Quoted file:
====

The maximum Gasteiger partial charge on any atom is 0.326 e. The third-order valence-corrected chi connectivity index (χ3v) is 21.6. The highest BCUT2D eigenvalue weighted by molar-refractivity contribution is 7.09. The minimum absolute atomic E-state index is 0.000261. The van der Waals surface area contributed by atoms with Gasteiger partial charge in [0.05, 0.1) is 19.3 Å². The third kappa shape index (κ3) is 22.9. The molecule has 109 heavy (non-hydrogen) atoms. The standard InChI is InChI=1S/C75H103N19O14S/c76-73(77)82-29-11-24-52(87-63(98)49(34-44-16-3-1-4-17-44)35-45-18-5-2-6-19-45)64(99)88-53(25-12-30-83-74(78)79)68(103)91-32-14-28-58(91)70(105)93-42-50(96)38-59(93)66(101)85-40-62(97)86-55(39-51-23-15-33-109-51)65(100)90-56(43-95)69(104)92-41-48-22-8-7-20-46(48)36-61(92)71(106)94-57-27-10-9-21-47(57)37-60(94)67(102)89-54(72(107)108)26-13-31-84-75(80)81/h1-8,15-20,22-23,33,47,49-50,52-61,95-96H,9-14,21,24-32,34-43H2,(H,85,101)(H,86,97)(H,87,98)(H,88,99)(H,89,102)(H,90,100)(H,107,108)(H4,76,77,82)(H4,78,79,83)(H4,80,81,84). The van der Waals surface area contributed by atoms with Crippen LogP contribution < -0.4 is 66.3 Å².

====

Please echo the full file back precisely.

The maximum Gasteiger partial charge on any atom is 0.326 e. The third-order valence-corrected chi connectivity index (χ3v) is 21.6. The highest BCUT2D eigenvalue weighted by molar-refractivity contribution is 7.09. The minimum absolute atomic E-state index is 0.000261. The van der Waals surface area contributed by atoms with Gasteiger partial charge in [0.05, 0.1) is 19.3 Å². The third kappa shape index (κ3) is 22.9. The molecule has 109 heavy (non-hydrogen) atoms. The standard InChI is InChI=1S/C75H103N19O14S/c76-73(77)82-29-11-24-52(87-63(98)49(34-44-16-3-1-4-17-44)35-45-18-5-2-6-19-45)64(99)88-53(25-12-30-83-74(78)79)68(103)91-32-14-28-58(91)70(105)93-42-50(96)38-59(93)66(101)85-40-62(97)86-55(39-51-23-15-33-109-51)65(100)90-56(43-95)69(104)92-41-48-22-8-7-20-46(48)36-61(92)71(106)94-57-27-10-9-21-47(57)37-60(94)67(102)89-54(72(107)108)26-13-31-84-75(80)81/h1-8,15-20,22-23,33,47,49-50,52-61,95-96H,9-14,21,24-32,34-43H2,(H,85,101)(H,86,97)(H,87,98)(H,88,99)(H,89,102)(H,90,100)(H,107,108)(H4,76,77,82)(H4,78,79,83)(H4,80,81,84). The van der Waals surface area contributed by atoms with Crippen LogP contribution < -0.4 is 66.3 Å².